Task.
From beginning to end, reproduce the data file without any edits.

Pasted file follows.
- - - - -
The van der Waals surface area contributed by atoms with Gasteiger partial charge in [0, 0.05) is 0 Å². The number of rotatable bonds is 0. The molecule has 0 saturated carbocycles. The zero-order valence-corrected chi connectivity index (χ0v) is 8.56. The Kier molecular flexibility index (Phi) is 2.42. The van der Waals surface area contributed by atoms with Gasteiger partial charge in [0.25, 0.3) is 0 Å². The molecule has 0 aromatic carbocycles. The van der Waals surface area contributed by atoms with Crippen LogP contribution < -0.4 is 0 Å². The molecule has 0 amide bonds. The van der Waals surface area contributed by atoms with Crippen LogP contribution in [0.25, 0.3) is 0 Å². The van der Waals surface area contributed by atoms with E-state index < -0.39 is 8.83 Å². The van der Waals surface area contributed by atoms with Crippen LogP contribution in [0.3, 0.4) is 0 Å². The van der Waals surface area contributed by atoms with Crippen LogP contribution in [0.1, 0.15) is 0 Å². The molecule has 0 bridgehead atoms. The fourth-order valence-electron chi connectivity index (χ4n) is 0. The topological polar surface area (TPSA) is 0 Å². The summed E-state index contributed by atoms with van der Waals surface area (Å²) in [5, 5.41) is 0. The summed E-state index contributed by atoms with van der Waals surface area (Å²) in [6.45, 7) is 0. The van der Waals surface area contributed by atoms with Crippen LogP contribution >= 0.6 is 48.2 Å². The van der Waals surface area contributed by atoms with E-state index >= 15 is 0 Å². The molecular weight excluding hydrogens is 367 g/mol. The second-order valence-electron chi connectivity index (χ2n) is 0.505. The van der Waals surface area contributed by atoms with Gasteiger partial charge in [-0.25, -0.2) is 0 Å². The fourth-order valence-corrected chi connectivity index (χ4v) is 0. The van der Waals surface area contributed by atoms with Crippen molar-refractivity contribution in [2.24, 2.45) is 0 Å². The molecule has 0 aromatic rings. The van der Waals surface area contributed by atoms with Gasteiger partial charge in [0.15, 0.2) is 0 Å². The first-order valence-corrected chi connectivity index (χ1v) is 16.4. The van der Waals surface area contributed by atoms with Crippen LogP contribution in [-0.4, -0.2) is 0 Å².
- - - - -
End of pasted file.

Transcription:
The van der Waals surface area contributed by atoms with Gasteiger partial charge in [0, 0.05) is 0 Å². The number of rotatable bonds is 0. The molecule has 0 saturated carbocycles. The zero-order valence-corrected chi connectivity index (χ0v) is 8.56. The Kier molecular flexibility index (Phi) is 2.42. The van der Waals surface area contributed by atoms with Gasteiger partial charge in [0.25, 0.3) is 0 Å². The molecule has 0 aromatic carbocycles. The van der Waals surface area contributed by atoms with Crippen LogP contribution < -0.4 is 0 Å². The molecule has 0 amide bonds. The van der Waals surface area contributed by atoms with Crippen LogP contribution in [0.25, 0.3) is 0 Å². The van der Waals surface area contributed by atoms with E-state index < -0.39 is 8.83 Å². The van der Waals surface area contributed by atoms with Crippen LogP contribution in [0.3, 0.4) is 0 Å². The van der Waals surface area contributed by atoms with Crippen LogP contribution in [0.1, 0.15) is 0 Å². The molecule has 0 bridgehead atoms. The fourth-order valence-electron chi connectivity index (χ4n) is 0. The topological polar surface area (TPSA) is 0 Å². The summed E-state index contributed by atoms with van der Waals surface area (Å²) in [5, 5.41) is 0. The summed E-state index contributed by atoms with van der Waals surface area (Å²) in [6.45, 7) is 0. The van der Waals surface area contributed by atoms with Crippen LogP contribution >= 0.6 is 48.2 Å². The van der Waals surface area contributed by atoms with E-state index >= 15 is 0 Å². The molecular weight excluding hydrogens is 367 g/mol. The second-order valence-electron chi connectivity index (χ2n) is 0.505. The van der Waals surface area contributed by atoms with Gasteiger partial charge in [-0.25, -0.2) is 0 Å². The fourth-order valence-corrected chi connectivity index (χ4v) is 0. The van der Waals surface area contributed by atoms with Crippen molar-refractivity contribution in [2.24, 2.45) is 0 Å². The molecule has 0 aromatic rings. The van der Waals surface area contributed by atoms with Gasteiger partial charge in [0.15, 0.2) is 0 Å². The first-order valence-corrected chi connectivity index (χ1v) is 16.4. The van der Waals surface area contributed by atoms with Crippen LogP contribution in [-0.4, -0.2) is 0 Å².